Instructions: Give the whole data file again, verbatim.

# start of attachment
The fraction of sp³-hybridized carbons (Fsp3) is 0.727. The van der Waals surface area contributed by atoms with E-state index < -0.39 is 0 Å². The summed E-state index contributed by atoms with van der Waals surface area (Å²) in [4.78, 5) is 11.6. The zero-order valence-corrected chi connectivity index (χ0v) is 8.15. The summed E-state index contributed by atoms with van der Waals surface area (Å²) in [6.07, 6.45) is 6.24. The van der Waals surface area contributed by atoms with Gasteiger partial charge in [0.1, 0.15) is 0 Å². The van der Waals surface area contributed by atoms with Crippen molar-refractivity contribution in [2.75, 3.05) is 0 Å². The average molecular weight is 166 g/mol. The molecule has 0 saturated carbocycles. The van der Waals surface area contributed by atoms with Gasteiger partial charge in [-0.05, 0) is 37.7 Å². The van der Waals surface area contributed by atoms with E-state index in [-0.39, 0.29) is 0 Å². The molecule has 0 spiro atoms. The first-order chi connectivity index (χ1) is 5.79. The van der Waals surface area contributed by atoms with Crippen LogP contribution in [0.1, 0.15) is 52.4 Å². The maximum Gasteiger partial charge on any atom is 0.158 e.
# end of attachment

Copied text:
The fraction of sp³-hybridized carbons (Fsp3) is 0.727. The van der Waals surface area contributed by atoms with E-state index < -0.39 is 0 Å². The summed E-state index contributed by atoms with van der Waals surface area (Å²) in [4.78, 5) is 11.6. The zero-order valence-corrected chi connectivity index (χ0v) is 8.15. The summed E-state index contributed by atoms with van der Waals surface area (Å²) in [6.07, 6.45) is 6.24. The van der Waals surface area contributed by atoms with Gasteiger partial charge in [0.1, 0.15) is 0 Å². The van der Waals surface area contributed by atoms with Crippen molar-refractivity contribution in [2.75, 3.05) is 0 Å². The average molecular weight is 166 g/mol. The molecule has 0 saturated carbocycles. The van der Waals surface area contributed by atoms with Gasteiger partial charge in [-0.05, 0) is 37.7 Å². The van der Waals surface area contributed by atoms with E-state index in [-0.39, 0.29) is 0 Å². The molecule has 0 spiro atoms. The first-order chi connectivity index (χ1) is 5.79. The van der Waals surface area contributed by atoms with Crippen LogP contribution in [0.1, 0.15) is 52.4 Å². The maximum Gasteiger partial charge on any atom is 0.158 e.